The “20 Questions with John East” series continues
You wouldn’t think that layoffs would be a subject that I’d want to talk about in my stories of “Silicon Valley the Way I saw it.” The subject is just plain distasteful!! — Still — layoffs were a major part of the valley’s culture back in the day. To give a true picture of how it felt to work at Fairchild in the early 70s, this story must be told.
When Les Hogan and his heroes joined Fairchild, Fairchild had been losing money. As I look back on it, I imagine they might have been in the middle of a cash crisis. Also, in looking back it seems that there wouldn’t have been a quick fix. TI clearly had a superior cost structure to ours. Our wafer sort yields weren’t good at all and we didn’t have an inexpensive plastic package to match the one that TI had developed. The picture from the top couldn’t have been rosy. One day Les Hogan was interviewed by someone in the financial press. He was asked what he intended to do to stem the losses. His answer, “That’s not a problem. We’re going to reduce the headcount by a third. That will get our spending back in line.”
That quote made the front page of the business section of the local newspaper. It probably felt good to the investors when they read it, but it felt really, really bad to the people who worked there. That was not what we wanted to hear! And that was the beginning of some serious layoffs.
Once they started, it seemed like every Friday somewhere in Fairchild there were layoffs. TGIF didn’t apply at Fairch!! Everyone would go straight to the cafeteria Friday mornings. No one bothered going to their desk. Everybody was scared to death. Everybody needed their job and knew that there was a very good chance that they would lose it in the next few minutes. Lots of gallows humor. Lots of camaraderie. Everybody loved everybody else. There are no atheists in foxholes. And then, they started.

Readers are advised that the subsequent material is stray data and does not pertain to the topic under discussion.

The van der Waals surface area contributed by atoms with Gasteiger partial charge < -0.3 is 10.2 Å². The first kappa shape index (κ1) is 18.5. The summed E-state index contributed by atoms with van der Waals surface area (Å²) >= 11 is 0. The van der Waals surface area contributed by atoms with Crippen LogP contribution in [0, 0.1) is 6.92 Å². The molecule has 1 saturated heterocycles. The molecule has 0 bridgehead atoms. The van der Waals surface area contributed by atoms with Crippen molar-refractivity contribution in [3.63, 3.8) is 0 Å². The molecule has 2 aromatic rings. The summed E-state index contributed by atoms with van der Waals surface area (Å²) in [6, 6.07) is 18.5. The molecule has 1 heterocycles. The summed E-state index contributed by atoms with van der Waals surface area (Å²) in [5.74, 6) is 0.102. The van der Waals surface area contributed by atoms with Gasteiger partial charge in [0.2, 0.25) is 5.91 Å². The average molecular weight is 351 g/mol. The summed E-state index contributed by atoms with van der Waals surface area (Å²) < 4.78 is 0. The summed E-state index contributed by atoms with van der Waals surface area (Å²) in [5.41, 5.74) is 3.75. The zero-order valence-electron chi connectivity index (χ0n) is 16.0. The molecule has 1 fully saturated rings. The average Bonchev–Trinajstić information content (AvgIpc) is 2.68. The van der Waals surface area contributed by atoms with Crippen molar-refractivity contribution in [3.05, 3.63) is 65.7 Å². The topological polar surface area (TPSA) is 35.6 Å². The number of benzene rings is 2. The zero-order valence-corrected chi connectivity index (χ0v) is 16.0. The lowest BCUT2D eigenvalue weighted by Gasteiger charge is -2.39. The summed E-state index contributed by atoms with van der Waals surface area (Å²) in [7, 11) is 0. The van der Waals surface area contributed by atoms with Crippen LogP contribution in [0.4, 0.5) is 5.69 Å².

There was a very well known “journalist” who covered the semiconductor industry in those days. His name was Don Hoefler. I never met Hoefler. I think he had worked at Fairchild at one time and that there was bad blood when he left. Maybe he had been fired? Maybe an “Off with their heads” casualty? He started writing a weekly industry newsletter. It was always very negative towards Fairchild. Needless to say, the upper echelon at Fairchild were not enamored of Hoefler. I heard several times that anyone caught in possession of one of Hoefler’s newsletters was subject to being fired – but that might have been just a rumor. After all, we all read it (being careful not to get caught) but so far as I know, no one was ever fired for that offense.
One of Hoefler’s newsletters dealt with “Layoffs Fairchild style” describing how Fairchild employed three unique tactics for implementing lay-offs. The paging system layoff, the locked door layoff, and the retroactive layoff. How did those work?
The Paging System Lay-off